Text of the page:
Reset action history for reimaged client?

I’m looking for a way to reset the action history on a client such that it forgets previous executions of the action, and re-executes the previous actions (that may have succeeded, failed, retried up to the max retry count, etc.)

The use case is with system reimaging. Suppose I have an open patch baseline to execute patches on the client, this action has a retry count of 1, the action retries, and at least one component fails twice.

Then I reimage the client to a new OS image.

The Reimaging tasks preserve the client ID and history from the “old” identity of the client. When the client comes up with a “new” identity, it does not attempt to execute the previously-scheduled patch action because it remembers that action had already failed up to the retry count (under the “old” identity of the client).

Is there a way to make the client forget its previous executions of the action and begin anew? I’d prefer not to perform a full client reset, as I reimage frequently and don’t want a lot of duplicate computers; and I’d rather not re-issue the patch baseline either, as there are multiple operators involved in reimaging & patching and I want to avoid having to coordinate them.

I’m attempting now with deleting ActionHistory.db from the __BESData\Global folder. I don’t know yet whether this will be effective to re-execute old actions, or whether there’s a better way to handle it. Any suggestions?

Maybe if I force unsubscribe/resubscribe to the Content Sites, or to the Operators, or something else ???

The client remembers states based off site membership but that includes action sites. The only clean way would be to delete the entire __BESData directory which will force it to re-gather everything and report on everything again but unless you are 9.5.0 or later you have to be careful as you need to have the client send a full report (which the 9.5.0 or later client will do automatically when it starts up with a deleted actionsite) to make sure the database contains the state as expected by the client. This could be done by an earlier client with a force refresh UDP or action command

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Your question - and Alan’s answer make me think I misunderstand something crucial about setting up a “policy” (i.e., no end date) - and relevance to trigger running a fixlet.

My assumption is that I can setup an action to run as a recurring “policy” so that, e.g. a fixlet may repeat, if it becomes relevant again (and can delay the new run by XX time, e.g., 1 hour, 1 day, etc.). All from one action.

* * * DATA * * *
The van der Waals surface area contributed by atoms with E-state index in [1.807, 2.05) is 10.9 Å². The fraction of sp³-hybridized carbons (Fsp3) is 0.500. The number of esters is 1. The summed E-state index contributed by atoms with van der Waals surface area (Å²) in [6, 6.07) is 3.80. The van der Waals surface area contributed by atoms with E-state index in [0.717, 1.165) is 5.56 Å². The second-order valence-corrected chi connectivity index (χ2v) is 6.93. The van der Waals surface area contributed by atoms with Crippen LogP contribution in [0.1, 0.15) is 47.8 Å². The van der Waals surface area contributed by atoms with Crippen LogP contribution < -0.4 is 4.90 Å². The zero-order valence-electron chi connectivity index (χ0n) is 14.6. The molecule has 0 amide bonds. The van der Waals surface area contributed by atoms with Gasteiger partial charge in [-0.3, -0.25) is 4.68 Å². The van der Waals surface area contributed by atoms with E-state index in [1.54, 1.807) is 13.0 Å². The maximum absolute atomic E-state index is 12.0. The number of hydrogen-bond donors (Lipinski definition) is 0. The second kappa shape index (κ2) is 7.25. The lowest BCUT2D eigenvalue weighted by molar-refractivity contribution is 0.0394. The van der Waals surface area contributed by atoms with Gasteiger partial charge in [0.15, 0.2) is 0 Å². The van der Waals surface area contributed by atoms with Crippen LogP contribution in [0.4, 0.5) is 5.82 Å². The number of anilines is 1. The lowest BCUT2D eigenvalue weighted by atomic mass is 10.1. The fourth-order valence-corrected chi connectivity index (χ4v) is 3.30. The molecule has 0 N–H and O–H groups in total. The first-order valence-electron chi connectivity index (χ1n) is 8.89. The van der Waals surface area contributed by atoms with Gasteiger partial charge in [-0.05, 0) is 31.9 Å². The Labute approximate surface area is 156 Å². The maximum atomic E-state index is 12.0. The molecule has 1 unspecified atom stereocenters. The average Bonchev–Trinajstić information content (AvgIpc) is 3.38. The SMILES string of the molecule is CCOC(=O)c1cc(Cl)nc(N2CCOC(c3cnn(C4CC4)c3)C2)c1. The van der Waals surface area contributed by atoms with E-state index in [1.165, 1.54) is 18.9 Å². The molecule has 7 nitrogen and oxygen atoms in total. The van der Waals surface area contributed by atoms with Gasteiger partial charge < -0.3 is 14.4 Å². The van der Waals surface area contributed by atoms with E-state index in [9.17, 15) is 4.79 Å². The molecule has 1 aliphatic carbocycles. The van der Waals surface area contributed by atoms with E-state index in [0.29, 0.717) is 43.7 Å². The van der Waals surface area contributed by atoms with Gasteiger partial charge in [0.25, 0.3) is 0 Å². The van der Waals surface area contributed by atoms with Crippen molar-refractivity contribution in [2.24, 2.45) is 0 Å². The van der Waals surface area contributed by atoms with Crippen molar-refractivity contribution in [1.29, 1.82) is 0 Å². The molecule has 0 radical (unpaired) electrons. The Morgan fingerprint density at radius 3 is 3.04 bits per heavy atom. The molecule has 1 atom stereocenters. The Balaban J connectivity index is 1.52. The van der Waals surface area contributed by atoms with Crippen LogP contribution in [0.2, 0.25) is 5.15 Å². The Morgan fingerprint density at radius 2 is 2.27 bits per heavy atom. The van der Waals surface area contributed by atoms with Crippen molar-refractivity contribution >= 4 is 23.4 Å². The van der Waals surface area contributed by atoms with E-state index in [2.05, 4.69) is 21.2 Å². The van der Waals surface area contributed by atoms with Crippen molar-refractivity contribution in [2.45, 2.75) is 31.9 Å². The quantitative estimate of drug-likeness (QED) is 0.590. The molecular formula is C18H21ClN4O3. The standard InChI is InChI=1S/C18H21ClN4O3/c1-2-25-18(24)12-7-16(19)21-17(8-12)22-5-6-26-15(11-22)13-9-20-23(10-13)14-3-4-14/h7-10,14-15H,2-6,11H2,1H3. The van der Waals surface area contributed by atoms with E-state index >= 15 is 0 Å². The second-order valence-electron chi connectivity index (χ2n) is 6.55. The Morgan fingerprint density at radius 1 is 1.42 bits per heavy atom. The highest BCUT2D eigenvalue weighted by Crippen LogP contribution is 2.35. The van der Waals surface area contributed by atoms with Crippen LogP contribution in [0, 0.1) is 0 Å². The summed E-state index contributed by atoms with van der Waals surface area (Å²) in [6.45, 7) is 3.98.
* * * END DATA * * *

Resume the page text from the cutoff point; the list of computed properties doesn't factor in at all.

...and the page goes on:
What I may be reading into this is that if an action runs - but “fails” - will never re-run because it has cannot trigger itself again. I was assuming the policy settings will reset if the “action” loses relevance and then regains relevance.

In other words - I would have thought there could be an analysis that could note that the action has failed, and in so doing change a condition so that the action loses relevance. Then it is merely a matter of restoring (i.e., removing a relevance blocker) and the action becomes relevant again - just as I would expect it to be if the action was successful, no longer relevant, and then due to changes becomes relevant again.

In short - can’t this be resolved with some extra relevance to make sure the action can “reset” and make it’s previous history of errors - “irrelevant”?

To some extent, yes; but that requires some extra work on setting up the fixlet/baseline relevance.

In my case, I create a monthly baseline of all Windows patches - including both Windows 7 and Windows 10. While I expect the baseline to run to completion, I frequently find at least one patch fails consistently. Whether a false-positive in relevance, or some state of the endpoint that causes the installation to fail, whatever.

To ensure I don’t end up with the action retrying the patch on every restart, I limit it to “retry 3 times” and “reapply whenever it becomes relevant again, limited to 3 reapplications”.

For the most part, that works fine. End of the month I start sorting out which machines failed which patches and clean them up.

The problem came up this month, that a dozen or so Windows 7 clients applied the patch baselines, but one of the actions repeatedly failed on them. So they did the “retry 3 times” then gave up on the action.

A few days after the patch baseline was actioned, we upgraded about 50 clients from Win7 to Win10 using the OSD Reimaging function. I expected that after the upgrade, these would apply the latest baseline, this time applying the Win10 version of the components rather than the Win7 patches. Instead, the client “remembered” that it had already tried & failed the baseline three times, and did not apply the patch baseline (nor any of my other custom configurations that were part of the same baseline rollout).